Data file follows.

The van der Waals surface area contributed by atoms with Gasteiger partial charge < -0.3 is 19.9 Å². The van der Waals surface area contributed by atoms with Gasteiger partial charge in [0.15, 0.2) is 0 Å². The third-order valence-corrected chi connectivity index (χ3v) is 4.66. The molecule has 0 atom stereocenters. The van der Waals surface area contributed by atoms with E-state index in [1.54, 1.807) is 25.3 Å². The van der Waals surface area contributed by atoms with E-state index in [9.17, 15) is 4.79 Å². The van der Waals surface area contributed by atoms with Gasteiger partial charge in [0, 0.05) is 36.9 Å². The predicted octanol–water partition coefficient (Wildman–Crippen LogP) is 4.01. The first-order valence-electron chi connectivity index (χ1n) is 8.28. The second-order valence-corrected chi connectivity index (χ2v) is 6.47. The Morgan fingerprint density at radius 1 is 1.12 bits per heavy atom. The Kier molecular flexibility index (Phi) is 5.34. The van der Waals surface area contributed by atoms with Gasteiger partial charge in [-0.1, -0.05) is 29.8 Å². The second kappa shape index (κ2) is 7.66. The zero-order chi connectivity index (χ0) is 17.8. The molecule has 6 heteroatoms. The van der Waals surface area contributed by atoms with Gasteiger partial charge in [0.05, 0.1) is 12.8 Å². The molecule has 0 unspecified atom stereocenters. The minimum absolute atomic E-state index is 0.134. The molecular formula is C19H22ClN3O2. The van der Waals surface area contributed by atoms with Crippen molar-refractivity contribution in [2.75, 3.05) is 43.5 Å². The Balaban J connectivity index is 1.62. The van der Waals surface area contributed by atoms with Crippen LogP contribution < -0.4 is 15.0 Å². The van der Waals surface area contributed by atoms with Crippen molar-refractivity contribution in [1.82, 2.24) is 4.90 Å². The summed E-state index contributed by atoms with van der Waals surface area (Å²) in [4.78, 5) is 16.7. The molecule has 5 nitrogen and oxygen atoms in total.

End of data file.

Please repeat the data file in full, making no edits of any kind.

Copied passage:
The van der Waals surface area contributed by atoms with Gasteiger partial charge < -0.3 is 19.9 Å². The van der Waals surface area contributed by atoms with Gasteiger partial charge in [0.15, 0.2) is 0 Å². The third-order valence-corrected chi connectivity index (χ3v) is 4.66. The molecule has 0 atom stereocenters. The van der Waals surface area contributed by atoms with E-state index in [1.54, 1.807) is 25.3 Å². The van der Waals surface area contributed by atoms with E-state index in [9.17, 15) is 4.79 Å². The van der Waals surface area contributed by atoms with Gasteiger partial charge in [0, 0.05) is 36.9 Å². The predicted octanol–water partition coefficient (Wildman–Crippen LogP) is 4.01. The first-order valence-electron chi connectivity index (χ1n) is 8.28. The second-order valence-corrected chi connectivity index (χ2v) is 6.47. The Morgan fingerprint density at radius 1 is 1.12 bits per heavy atom. The Kier molecular flexibility index (Phi) is 5.34. The van der Waals surface area contributed by atoms with Gasteiger partial charge in [-0.1, -0.05) is 29.8 Å². The second kappa shape index (κ2) is 7.66. The zero-order chi connectivity index (χ0) is 17.8. The molecule has 6 heteroatoms. The van der Waals surface area contributed by atoms with Gasteiger partial charge in [0.05, 0.1) is 12.8 Å². The molecule has 0 unspecified atom stereocenters. The minimum absolute atomic E-state index is 0.134. The molecular formula is C19H22ClN3O2. The van der Waals surface area contributed by atoms with Crippen molar-refractivity contribution in [2.75, 3.05) is 43.5 Å². The Balaban J connectivity index is 1.62. The van der Waals surface area contributed by atoms with Crippen LogP contribution < -0.4 is 15.0 Å². The van der Waals surface area contributed by atoms with Crippen molar-refractivity contribution in [1.82, 2.24) is 4.90 Å². The summed E-state index contributed by atoms with van der Waals surface area (Å²) in [4.78, 5) is 16.7. The molecule has 5 nitrogen and oxygen atoms in total.